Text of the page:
Contributed by: Healthians Team


Did you grow up thinking that calcium was enough to keep your bones healthy? Did your mother warn you not to take pickles out of the jar during your period because they might spoil?

In the course of their reproductive lives, women go through a number of stages. Each of them has significant hormone differences that have a direct impact on their health. It’s no surprise that there’s an endless list of do’s and don’ts when it comes to women’s health, including diet. There are various myths and misconceptions about what women should eat and avoid, ranging from periods through pregnancy to menopause.

Here are the top five oldest — and most beloved – food myths out there about women’s health that need to be busted right now.

Myth #1: To prevent osteoporosis, calcium is all that women need.


While calcium is a vital mineral for bone health, most health professionals believe that your body requires vitamin D to metabolize and utilize calcium. You won’t get the full advantage of a calcium-rich diet if you’re weak in vitamin D. It is also important to remember that while dietary calcium is generally essential and healthy, but more isn’t always better, and too much calcium doesn’t provide additional bone protection. Consult your healthcare provider to identify the appropriate dosage for you.

Myth #2: Women have a lower requirement of calories than men


Basically, everyone’s energy demands change all the time and gender has no bearing on calorie requirements. It is determined by an individual’s body type as well as the quantity of exercise or physical work performed each day. Generally speaking, men require more energy (calories) than women to perform day-to-day functions. This may be attributed to their larger stature and a greater muscle-to-fat mass ratio that necessitates more calories to sustain their metabolic rate. However, this does not take into consideration the unique nutritional requirements of women.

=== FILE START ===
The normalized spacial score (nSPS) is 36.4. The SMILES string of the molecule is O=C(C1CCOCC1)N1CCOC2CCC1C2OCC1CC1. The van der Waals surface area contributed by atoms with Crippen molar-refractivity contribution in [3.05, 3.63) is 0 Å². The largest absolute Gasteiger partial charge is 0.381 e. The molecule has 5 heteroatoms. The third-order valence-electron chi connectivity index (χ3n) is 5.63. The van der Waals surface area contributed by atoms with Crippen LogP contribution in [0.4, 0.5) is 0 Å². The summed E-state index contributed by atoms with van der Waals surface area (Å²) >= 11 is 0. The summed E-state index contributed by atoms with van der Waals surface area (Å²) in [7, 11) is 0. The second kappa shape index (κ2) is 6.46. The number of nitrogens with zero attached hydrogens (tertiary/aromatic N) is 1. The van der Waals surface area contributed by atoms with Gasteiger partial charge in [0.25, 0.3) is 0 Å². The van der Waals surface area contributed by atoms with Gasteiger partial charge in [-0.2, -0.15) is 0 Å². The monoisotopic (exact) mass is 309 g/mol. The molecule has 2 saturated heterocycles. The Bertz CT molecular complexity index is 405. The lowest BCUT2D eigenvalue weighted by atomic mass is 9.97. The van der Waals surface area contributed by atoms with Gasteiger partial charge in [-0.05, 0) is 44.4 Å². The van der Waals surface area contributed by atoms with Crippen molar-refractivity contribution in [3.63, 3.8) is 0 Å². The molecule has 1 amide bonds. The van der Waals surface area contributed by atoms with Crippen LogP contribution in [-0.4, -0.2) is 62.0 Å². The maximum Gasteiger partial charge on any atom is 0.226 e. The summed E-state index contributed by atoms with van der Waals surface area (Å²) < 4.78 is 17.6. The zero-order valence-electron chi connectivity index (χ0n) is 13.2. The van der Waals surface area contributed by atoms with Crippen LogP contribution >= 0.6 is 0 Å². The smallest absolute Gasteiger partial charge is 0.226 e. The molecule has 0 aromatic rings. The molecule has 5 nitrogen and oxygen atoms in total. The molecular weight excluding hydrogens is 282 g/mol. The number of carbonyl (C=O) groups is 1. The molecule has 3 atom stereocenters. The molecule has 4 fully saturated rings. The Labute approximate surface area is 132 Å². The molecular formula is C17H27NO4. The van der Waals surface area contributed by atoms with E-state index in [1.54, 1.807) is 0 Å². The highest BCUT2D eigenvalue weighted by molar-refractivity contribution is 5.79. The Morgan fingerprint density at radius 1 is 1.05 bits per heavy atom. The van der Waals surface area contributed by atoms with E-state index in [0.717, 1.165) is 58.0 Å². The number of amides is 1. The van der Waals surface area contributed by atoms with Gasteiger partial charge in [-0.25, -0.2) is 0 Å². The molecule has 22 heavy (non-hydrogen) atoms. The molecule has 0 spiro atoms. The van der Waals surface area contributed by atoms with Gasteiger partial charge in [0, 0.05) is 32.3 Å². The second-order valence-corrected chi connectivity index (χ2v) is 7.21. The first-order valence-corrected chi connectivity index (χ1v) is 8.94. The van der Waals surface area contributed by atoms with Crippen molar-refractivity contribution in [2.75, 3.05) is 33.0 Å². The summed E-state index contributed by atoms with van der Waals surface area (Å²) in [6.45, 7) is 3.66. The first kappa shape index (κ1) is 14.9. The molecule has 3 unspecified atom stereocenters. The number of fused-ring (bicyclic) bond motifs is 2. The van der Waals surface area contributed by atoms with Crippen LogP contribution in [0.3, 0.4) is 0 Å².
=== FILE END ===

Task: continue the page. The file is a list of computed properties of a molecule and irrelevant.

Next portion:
According to Harvard Health, the online resource for Harvard medical school, a person’s calorie requirements are as follows:

  • A person who has a sedentary lifestyle requires around 13 calories per pound of body weight.
  • For every pound of body weight, a moderately active person requires 16 calories.
  • A person who engages in strenuous physical activity requires about 18 calories per pound of their weight. 

Myth #3: During pregnancy, women should eat for two


This is arguably one of the most frequent pregnancy food misconceptions. Sure, you want to make sure your baby gets all the nutrients he or she needs, but that doesn’t imply you should eat twice as much food. Doing so will be the most common diet blunder during pregnancy. Many women who do ‘eat for two’ end up gaining a lot of weight. Studies show that it can also make the pregnancy riskier and raise your chances of being overweight after delivery.

During the second and third trimesters, pregnant women may only need to add 300-400 calories a day to their diet while still eating a healthy and balanced diet. This may differ from person to person, so talk to your doctor about it. Reduce your intake of junk food and increase your intake of fresh fruits and vegetables. A nutritious diet will ensure that your baby receives all of the minerals and micronutrients he or she requires.

Myth #4: During menstruation, women should avoid cooking


In certain cultures, women are thought to be dirty or unclean during their periods. It is believed that if women cook during their periods it will “rot pickle and poison food’ (fresh or preserved) due to their “uncleanliness.” This is, however, as far from reality as one can go. Menstruation is an essential component of a woman’s reproductive cycle. It has nothing to do with hygiene unless you’re referring to menstruation hygiene, which is critical for women’s health. In terms of food, there is no scientific evidence that a menstrual woman may contaminate food simply by touching it or while it is being prepared.

Myth #5: UTIs can be cured by cranberry juice


Researchers suggest that the minerals in cranberries help prevent infectious germs from attaching to the walls of your urinary system; therefore drinking cranberry juice may lessen your risk of getting a UTI. However, there is no scientific data supporting this belief. Drinking cranberry juice cannot replace a visit to your doctor or proper medication if you already have a UTI.  Taking too much cranberry juice in the hopes of curing UTI can lead to complications.

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